he fourth and final section is entitled Magid, Millat, and Marcus 1992, 1999 and begins with two definitions. Fundamental is defined as, "going to the root of the matter" and is referenced in a quote from the song As Time Goes By: "You must remember this, a kiss is still a kiss / A sigh is just a sigh; / The fundamental things apply, / As time goes by."
Chapter 16- The Return of Magid Mahfooz Murshed Mubtasim Iqbal
As he waits for Magid's plane to arrive at the airport, Marcus, incognito, discusses his pop-science book with a girl who is reading it. She evaluates his project as "freaky," insinuating that genetic engineering will be the new way to "deal with the fundamentalist Muslims" via eugenics. In reality, the book makes no mention of eugenics; like much of Marcus's audience, the girl presumes his experiments have dark, manipulative undertones. Having been rejected by Joshua, Marcus is all the more eager to meet and be admired by Magid. Magid spots him immediately, because he is the only white man at the gate. Marcus sees Millat's features in Magid's face, but recognizes his genius and considers their meeting a miracle. His own family and the Jones family greet Magid with caution and fascination. Samad is ashamed of Magid's English ways, which are embarrassingly incompatible with his long, very ethnic name. Millat, now a Muslim fundamentalist, refuses to see his twin brother. Therefore, Magid stays with the Chalfen's, where he quickly becomes Marcus's prodigy and advisor.
Irie realizes that Magid has become like Mad Mary or the Ancient Mariner, always needing to impart his wisdom unto others. Meanwhile, she handles the public relations for Marcus's FutureMouse genetic engineering experiment. Joyce obsesses over bringing the twins together, stressed but delighted to have twice an additional young man to worry about. Joyce claims Millat's problem is Attention-Deficit Hyperactivity Disorder and thinks Magid is traumatized, but ignores Joshua's two month absence from home. When Irie tries to explain that Magid is fine, Joyce claims that someone who sits in a bath with his jeans needs help. In reality, Magid is simply trying to make them shrink-to-fit, as Irie suggested.
Chapter 17- Crisis Talks and Eleventh-Hour Tactics
After ignoring her for as long as possible, Alsana lets Joyce into her home for a discussion. Joyce explains that she wants to reunite the twins, but Alsana argues that Joyce is the one keeping them apart by getting Magid involved in FutureMouse when Millat and the rest of KEVIN are passing around anti-FutureMouse leaflets. Millat eavesdrops bemusedly, considering his position within KEVIN. He is one of the group's best proselytizers and spokespeople, but in truth is more interested in being a gangster than being a Muslim. Meanwhile, Magid joins Samad and Archie at O'Connell's. Magid charms Mickey so much that he convinces him to make a bacon sandwich (pork, forbidden by Islam, is not allowed in O'Connell's). In exchange, he gives Mickey an invitation to the launch of FutureMouse. Samad is furious that Magid would mock him in his favorite bar, and refuses to let him eat at their table. Magid asks Archie whether he should meet with Millat, and as usual Archie flips a coin to decide. However, he throws the coin very far and it lands perfectly in the slot of the pinball machine.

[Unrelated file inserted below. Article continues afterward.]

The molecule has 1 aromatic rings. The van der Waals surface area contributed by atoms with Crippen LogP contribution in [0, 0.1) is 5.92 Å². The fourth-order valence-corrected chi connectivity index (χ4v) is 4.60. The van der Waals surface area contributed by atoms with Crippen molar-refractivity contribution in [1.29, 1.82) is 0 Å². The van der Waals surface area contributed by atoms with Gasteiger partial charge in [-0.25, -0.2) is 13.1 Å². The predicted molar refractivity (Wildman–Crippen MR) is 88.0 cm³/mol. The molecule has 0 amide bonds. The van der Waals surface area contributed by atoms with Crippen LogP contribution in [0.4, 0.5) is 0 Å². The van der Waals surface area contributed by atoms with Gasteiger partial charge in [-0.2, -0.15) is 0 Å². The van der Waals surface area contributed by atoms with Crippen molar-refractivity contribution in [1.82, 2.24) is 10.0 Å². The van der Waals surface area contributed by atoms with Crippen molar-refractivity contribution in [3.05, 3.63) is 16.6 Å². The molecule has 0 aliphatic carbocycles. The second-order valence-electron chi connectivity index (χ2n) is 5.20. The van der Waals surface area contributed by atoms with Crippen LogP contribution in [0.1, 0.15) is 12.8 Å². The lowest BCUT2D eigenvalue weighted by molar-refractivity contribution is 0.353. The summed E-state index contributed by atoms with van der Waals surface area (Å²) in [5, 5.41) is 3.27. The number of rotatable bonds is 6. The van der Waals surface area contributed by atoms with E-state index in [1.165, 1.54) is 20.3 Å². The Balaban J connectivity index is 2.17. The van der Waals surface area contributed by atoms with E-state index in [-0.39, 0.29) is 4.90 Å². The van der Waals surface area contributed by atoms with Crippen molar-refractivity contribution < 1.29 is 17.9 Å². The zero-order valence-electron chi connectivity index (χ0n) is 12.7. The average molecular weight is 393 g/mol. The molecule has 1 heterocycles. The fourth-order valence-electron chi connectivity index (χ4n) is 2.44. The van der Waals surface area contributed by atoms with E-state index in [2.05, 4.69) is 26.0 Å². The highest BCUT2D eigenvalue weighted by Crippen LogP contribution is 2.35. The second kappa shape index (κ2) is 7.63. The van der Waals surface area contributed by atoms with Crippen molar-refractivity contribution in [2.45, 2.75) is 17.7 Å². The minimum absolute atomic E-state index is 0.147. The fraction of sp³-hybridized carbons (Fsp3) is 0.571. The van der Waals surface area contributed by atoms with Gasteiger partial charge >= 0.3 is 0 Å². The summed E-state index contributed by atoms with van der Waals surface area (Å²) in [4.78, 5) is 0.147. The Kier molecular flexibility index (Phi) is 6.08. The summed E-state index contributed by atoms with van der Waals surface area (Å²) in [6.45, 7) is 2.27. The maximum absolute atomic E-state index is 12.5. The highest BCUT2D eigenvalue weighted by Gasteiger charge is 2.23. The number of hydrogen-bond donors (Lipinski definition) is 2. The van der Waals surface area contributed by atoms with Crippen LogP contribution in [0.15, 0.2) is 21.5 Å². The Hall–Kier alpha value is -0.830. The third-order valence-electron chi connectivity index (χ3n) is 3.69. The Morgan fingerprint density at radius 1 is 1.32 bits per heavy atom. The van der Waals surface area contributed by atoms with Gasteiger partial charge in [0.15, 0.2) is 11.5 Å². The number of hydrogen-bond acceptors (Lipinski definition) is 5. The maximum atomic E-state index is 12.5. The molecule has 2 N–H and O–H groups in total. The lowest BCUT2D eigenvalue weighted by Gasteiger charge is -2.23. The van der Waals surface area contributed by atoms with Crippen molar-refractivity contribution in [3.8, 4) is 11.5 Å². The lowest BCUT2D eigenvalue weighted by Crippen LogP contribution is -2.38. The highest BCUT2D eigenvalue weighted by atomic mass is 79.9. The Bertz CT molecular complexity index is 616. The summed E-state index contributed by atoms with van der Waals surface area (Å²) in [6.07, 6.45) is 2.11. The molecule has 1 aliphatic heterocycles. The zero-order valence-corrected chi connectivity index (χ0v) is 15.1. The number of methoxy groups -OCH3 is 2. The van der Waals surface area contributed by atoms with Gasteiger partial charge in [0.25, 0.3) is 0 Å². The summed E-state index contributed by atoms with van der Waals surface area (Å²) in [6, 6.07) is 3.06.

Joyce and Clara assign Irie the task of getting the twins together in a "neutral ground" room. Irie walks, sees Millat, and memories of him strike her like toothaches. She finds him trying to revise some KEVIN materials on proper worship and tells him about the meeting plan. She touches his chest, which sparks a frenzy of lovemaking on his prayer mat. Millat is immediately ashamed and goes to pray. Irie, also ashamed and enraged that Millat will never love her, marches straight to Magid and makes love to him as well.
Magid and Millat finally meet in the "neutral" room, and immediately begin arguing about FutureMouse. After approaching their arguments from countless angles, neither changes his opinion. The narrator explains that although they make no progress, they are constantly running towards the future as two separate expressions of their past. Therefore, no matter how revolutionary they become, they will only "more and more eloquently express their past," because "immigrants... cannot escape their history any more than you yourself can lose your shadow."
Chapter 18- The End of History Versus The Last Man
At a KEVIN rally, the founder is addressing his peons about issues including FutureMouse. Brother Ibrahim ad-Din Shukrallah is a short, underwhelming speaker who disappoints the audience with his awkwardness, though they would never admit it. He was born in Barbados, but at the age of eighteen began his obsession with Islam. After spending five years isolated in his garage with the Qur'an, he founded KEVIN and developed a large following. The narrator defines KEVIN as: "an extremist faction dedicated to direct, often violent action, a splinter group frowned on by the rest of the Islamic community; popular with the sixteen-to-twenty-five age group; feared and ridiculed in the press." Among the older members of KEVIN is Mo Hussein-Ishmael. He joined because he wanted to look important by donating money, but also because he is subject to frequent racist attacks by his customers. Millat agrees to let him join in on their secret plan as long as he keeps quiet.